W ynand du Toit’s safari camp in South Africa’s Pilanesberg National Park lies abandoned, its tents ripped open by baboons and its survival in the balance after his insurer rejected his COVID-19 claim.
In the United States, Miami restaurant owner Luis Debayle has laid off two-thirds of his staff and is desperate for an insurance payout that could help avert the prospect of closure.
Meanwhile, Munich beer garden boss Christian Vogler is heading to the German courts in an attempt to wrestle about 1 million euros ($1.2 million) from his insurer.
Businesses around the world, hamstrung by lockdowns, are facing often-existential showdowns with insurance companies that are reluctant to pay out on business interruption policy claims for a disaster unknown in living memory.
The insurers say many such policies exclude pandemics, require physical damage on premises or do not apply to the widespread lockdowns seen globally. Facing pressure from regulators, mounting reputational damage and a wave of lawsuits, they warn that paying out could sink their industry.
In some countries, including South Africa, France and Germany, insurers are now opening their checkbooks. But for many customers, these settlements or ex-gratia payments – voluntary payouts that do not imply legal liability – fall short.
Du Toit’s interim relief payment amounted to 11% of his roughly 3 million rand ($172,000) claim and was spent in a matter of hours. A bigger payout could hinge on a case being pursued in court against the insurer by another business, which could take some time to resolve.
His company, including three tented safari camps and 19 staff, was thrown a lifeline when South Africa opened provincial borders for all travel on Tuesday.
However with about 2 million rand in debts still to pay, demand uncertain and an ongoing ban on international tourism, which made up 70% of pre-pandemic revenues, it is going to be tough to stay afloat without a full payout.
“Make no mistake, I am grateful,” said du Toit, but added that he needs his claim honored in full.
“That will literally wipe out all of these past five months’ of debt,” he said of a full payout. “It’s going to be a heavy burden to try and survive with that.”
Du Toit’s insurer, Santam, declined to comment.
South African insurers argue their policies were designed to cover closures following an outbreak of disease to allow mitigation measures such as deep cleaning, but not national lockdowns. They say the payments on offer are their attempt to do right by clients.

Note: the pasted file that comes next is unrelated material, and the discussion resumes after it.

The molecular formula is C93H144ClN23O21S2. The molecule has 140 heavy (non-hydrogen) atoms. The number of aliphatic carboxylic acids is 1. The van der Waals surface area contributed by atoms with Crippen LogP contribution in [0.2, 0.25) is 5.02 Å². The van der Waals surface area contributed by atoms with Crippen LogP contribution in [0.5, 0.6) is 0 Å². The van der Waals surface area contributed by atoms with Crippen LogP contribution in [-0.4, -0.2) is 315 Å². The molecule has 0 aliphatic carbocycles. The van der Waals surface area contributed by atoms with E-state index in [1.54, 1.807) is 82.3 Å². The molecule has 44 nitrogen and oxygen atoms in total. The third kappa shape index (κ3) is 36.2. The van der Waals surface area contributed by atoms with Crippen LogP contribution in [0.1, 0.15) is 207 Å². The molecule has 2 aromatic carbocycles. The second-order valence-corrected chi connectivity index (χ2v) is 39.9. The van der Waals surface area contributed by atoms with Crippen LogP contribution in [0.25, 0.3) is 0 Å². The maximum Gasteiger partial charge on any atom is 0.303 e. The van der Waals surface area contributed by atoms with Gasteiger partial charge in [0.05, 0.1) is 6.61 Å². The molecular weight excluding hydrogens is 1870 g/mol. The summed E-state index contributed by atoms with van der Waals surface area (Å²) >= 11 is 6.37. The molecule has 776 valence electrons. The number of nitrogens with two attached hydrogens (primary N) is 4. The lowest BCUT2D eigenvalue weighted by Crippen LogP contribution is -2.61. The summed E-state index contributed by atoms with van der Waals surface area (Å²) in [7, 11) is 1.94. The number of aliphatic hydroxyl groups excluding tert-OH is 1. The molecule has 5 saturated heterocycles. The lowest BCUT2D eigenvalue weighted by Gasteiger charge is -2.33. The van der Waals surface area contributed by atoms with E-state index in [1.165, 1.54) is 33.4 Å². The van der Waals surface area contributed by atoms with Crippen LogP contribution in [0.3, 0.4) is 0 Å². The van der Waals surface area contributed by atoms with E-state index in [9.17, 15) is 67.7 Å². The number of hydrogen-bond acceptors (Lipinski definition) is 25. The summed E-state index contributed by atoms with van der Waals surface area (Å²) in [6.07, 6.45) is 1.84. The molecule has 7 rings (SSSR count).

“The interim relief measures are there to assist policyholders as much as the individual insurers can, pending the legal certainty process,” said Viviene Pearson, head of the South African Insurance Association.
In France, some cooperative banks and mutual insurers have offered small firms a “stimulus bonus” or “health-crisis allowance,” ex-gratia payments of in some cases up to 20,000 euros.
The German state of Bavaria has negotiated a settlement offer that would see insurers pay 15% of companies’ claims for up to 30 days of interrupted operations. Allianz, one of the country’s biggest insurers, says it will extend the offer to all German clients.
But many hoteliers and restaurants have balked at the proposal.
Vogler, who runs one of the biggest beer gardens in Munich, is suing his insurer instead, dismissing the settlement offer as a “joke.”
His insurer, Bayerische Versicherungskammer, declined to comment on his case but said more than 80% of clients in the restaurant and hotel industry had agreed to the offer.
Some insurers have yet to pay at all. Businesses in Britain and Australia have been left with nothing pending the outcome of legal test cases aiming to clarify whether insurers are liable.
The possibility of a similar test case in South Africa is under consideration.
U.S. insurers have also resisted, pushing businesses to take them to court.
One such plaintiff is Debayle, owner of two Nicaraguan restaurants in Miami, who is still making operational losses.
“We have enough liquidity to continue through 2020, but if the situation goes well into 2021, then I could see permanently closing as a real possibility.”
U.S. judges have already ruled in favor of insurers in some cases.
Globally, insurers say they are paying out on legitimate claims, but their policies were not designed to cover the pandemic’s cataclysmic fallout.
UBS has estimated the industry could be on the hook for non-U.S. business interruption losses totalling between $7 billion and $22 billion.
But in the second quarter, the coronavirus dealt a relatively modest $2.5 billion blow to five insurers with large U.S. operations.
The virus has prompted many insurers to pull back on writing new coverage, to toughen terms and raise premiums. Some have removed pandemics from their coverage and called for state backing for such policies in the future.
In South Africa, du Toit’s staff, including 21-year-old Thomas Mthisi, finish their maintenance work as impalas graze in the car park. Mthisi’s now set to return to work in October, after months of relying on food parcels from his church to help feed his family.
Now is no time for insurers to abandon customers who have dutifully paid their premiums for years, he said.
“This is pay-back time.”
($1 = 0.8442 euros; $1 = 17.4222 rand) (Additional reporting by Carolyn Cohn in London, Maya Nikolaeva in Paris, Swati Pandey and Paulina Duran in Sydney Alwyn Scott in New York and Suzanne Barlyn in Washington Crossing, Pennsylvania.)